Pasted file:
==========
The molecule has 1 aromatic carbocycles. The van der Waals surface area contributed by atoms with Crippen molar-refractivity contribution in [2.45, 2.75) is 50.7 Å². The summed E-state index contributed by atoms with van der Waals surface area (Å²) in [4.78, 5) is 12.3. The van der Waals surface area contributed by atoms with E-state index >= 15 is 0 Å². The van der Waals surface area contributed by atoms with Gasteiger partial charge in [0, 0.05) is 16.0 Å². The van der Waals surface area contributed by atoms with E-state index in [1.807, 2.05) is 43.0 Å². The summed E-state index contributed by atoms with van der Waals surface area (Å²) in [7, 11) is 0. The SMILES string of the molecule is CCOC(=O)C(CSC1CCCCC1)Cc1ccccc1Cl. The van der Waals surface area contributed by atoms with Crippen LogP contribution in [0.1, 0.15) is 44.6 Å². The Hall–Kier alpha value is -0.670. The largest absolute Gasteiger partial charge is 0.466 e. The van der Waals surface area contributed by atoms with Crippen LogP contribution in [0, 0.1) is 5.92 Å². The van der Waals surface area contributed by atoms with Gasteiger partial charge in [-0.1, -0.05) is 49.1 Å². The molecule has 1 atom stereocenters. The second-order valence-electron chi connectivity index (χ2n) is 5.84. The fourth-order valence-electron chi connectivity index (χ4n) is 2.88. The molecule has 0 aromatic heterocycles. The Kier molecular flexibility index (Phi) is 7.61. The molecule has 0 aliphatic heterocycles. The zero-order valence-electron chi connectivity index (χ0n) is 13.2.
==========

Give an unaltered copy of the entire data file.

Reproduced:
The molecule has 1 aromatic carbocycles. The van der Waals surface area contributed by atoms with Crippen molar-refractivity contribution in [2.45, 2.75) is 50.7 Å². The summed E-state index contributed by atoms with van der Waals surface area (Å²) in [4.78, 5) is 12.3. The van der Waals surface area contributed by atoms with E-state index >= 15 is 0 Å². The van der Waals surface area contributed by atoms with Gasteiger partial charge in [0, 0.05) is 16.0 Å². The van der Waals surface area contributed by atoms with E-state index in [1.807, 2.05) is 43.0 Å². The summed E-state index contributed by atoms with van der Waals surface area (Å²) in [7, 11) is 0. The SMILES string of the molecule is CCOC(=O)C(CSC1CCCCC1)Cc1ccccc1Cl. The van der Waals surface area contributed by atoms with Crippen LogP contribution in [0.1, 0.15) is 44.6 Å². The Hall–Kier alpha value is -0.670. The largest absolute Gasteiger partial charge is 0.466 e. The van der Waals surface area contributed by atoms with Crippen LogP contribution in [0, 0.1) is 5.92 Å². The van der Waals surface area contributed by atoms with Gasteiger partial charge in [-0.1, -0.05) is 49.1 Å². The molecule has 1 atom stereocenters. The second-order valence-electron chi connectivity index (χ2n) is 5.84. The fourth-order valence-electron chi connectivity index (χ4n) is 2.88. The molecule has 0 aromatic heterocycles. The Kier molecular flexibility index (Phi) is 7.61. The molecule has 0 aliphatic heterocycles. The zero-order valence-electron chi connectivity index (χ0n) is 13.2.